Buzz in an audio system might be the most annoying sound you’ll ever hear. A close second is the first unexplainable rattle emanating from your new car.
Buzzy audio has been the source of many an email I’ve received, and today you’ll learn the process for tracking down that audio buzz and stopping it.
Audio system noise comes from a variety of sources.
These sources include:
—Bad gain structure: If you aren’t providing a high signal-to-noise ratio then that noise could be typical line noise from a mixer channel.
—Crossed cables: Any time an unbalanced cable is run in parallel with an electrical cable, then the audio cable will pick up interference.
—Ground loop hum: Noise from the building’s AC power lines which are attached to your system. Caused when more than one piece of equipment in the sound system is connected to a common ground through different paths, like different electrical outlets on the same circuit.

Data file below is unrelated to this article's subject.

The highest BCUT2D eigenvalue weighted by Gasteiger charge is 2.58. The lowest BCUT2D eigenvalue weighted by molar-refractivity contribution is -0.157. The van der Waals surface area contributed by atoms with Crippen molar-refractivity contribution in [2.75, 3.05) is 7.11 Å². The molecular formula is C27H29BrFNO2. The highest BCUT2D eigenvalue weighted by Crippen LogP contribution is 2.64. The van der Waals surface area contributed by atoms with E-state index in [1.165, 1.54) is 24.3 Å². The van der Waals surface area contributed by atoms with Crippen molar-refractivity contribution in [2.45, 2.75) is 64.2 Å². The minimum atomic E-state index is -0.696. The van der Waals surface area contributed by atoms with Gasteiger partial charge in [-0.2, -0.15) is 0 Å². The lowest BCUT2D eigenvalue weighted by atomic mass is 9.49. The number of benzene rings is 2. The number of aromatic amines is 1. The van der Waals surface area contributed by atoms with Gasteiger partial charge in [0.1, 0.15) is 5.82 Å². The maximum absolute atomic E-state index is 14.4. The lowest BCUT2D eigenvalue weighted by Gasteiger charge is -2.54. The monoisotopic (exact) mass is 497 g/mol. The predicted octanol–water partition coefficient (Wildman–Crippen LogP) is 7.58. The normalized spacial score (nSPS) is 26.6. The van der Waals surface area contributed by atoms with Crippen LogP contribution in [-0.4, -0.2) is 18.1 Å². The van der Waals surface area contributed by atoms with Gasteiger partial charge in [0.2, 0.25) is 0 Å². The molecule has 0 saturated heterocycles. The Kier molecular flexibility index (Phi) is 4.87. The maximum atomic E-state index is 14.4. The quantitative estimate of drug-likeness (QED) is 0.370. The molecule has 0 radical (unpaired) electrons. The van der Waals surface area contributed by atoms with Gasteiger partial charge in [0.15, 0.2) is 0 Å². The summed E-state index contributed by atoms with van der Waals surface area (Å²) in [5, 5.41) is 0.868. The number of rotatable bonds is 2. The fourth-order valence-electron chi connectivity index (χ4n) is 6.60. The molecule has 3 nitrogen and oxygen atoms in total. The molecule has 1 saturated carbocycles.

—Problem buzz: Buzz that’s produced as an indication of failing equipment, failed equipment, or improperly connected equipment.
It’s that last one which is covered in this article.
The First Step In Stopping Audio Buzz
The first step you should take in tracking down the source of buzz is determining where the sound is emanating. There are four primary areas where buzz can emanate;
—In-Ear Monitors: You’ll hear the buzz in the house or the stage monitors but you’d hear a musician tell you there is buzz in their in-ears.
—Recording: In this case, you hear the buzz when you listen to your recording of the service.
Tracking down buzz, in-ears and recordings aside, starts by turning down the house volume. If you still hear it, it’s coming exclusively from the monitors. Otherwise it’s in the house or the house as well as the monitors.
A simple test for monitors is asking a musician to listen to the monitors when the band is quiet.
Audio is routed through your system in many different ways and therefore, when you know where the buzz is emanating, you can focus on the signal chain for that particular output.